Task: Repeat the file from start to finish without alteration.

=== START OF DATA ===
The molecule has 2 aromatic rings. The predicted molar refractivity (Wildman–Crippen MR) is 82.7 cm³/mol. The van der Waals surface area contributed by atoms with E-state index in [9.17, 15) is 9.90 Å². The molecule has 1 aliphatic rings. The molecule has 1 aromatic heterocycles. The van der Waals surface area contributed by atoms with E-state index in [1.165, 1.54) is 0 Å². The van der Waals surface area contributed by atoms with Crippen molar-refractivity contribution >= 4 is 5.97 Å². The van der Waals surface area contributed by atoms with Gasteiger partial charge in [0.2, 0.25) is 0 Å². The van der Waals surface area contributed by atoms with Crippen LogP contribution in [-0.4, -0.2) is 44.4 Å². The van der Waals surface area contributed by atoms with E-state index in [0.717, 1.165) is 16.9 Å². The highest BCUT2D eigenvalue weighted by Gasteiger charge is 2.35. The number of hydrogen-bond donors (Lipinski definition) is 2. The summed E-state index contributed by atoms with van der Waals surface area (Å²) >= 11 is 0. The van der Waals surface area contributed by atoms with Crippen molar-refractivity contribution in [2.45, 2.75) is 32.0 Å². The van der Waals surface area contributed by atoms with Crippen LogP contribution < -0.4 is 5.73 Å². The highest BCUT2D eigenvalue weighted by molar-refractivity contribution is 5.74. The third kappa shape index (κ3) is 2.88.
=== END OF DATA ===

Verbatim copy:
The molecule has 2 aromatic rings. The predicted molar refractivity (Wildman–Crippen MR) is 82.7 cm³/mol. The van der Waals surface area contributed by atoms with E-state index in [9.17, 15) is 9.90 Å². The molecule has 1 aliphatic rings. The molecule has 1 aromatic heterocycles. The van der Waals surface area contributed by atoms with E-state index in [1.165, 1.54) is 0 Å². The van der Waals surface area contributed by atoms with Crippen molar-refractivity contribution >= 4 is 5.97 Å². The van der Waals surface area contributed by atoms with Gasteiger partial charge in [0.2, 0.25) is 0 Å². The van der Waals surface area contributed by atoms with Crippen LogP contribution in [-0.4, -0.2) is 44.4 Å². The van der Waals surface area contributed by atoms with E-state index in [0.717, 1.165) is 16.9 Å². The highest BCUT2D eigenvalue weighted by Gasteiger charge is 2.35. The number of hydrogen-bond donors (Lipinski definition) is 2. The summed E-state index contributed by atoms with van der Waals surface area (Å²) >= 11 is 0. The van der Waals surface area contributed by atoms with Crippen molar-refractivity contribution in [2.45, 2.75) is 32.0 Å². The van der Waals surface area contributed by atoms with Crippen LogP contribution < -0.4 is 5.73 Å². The highest BCUT2D eigenvalue weighted by molar-refractivity contribution is 5.74. The third kappa shape index (κ3) is 2.88.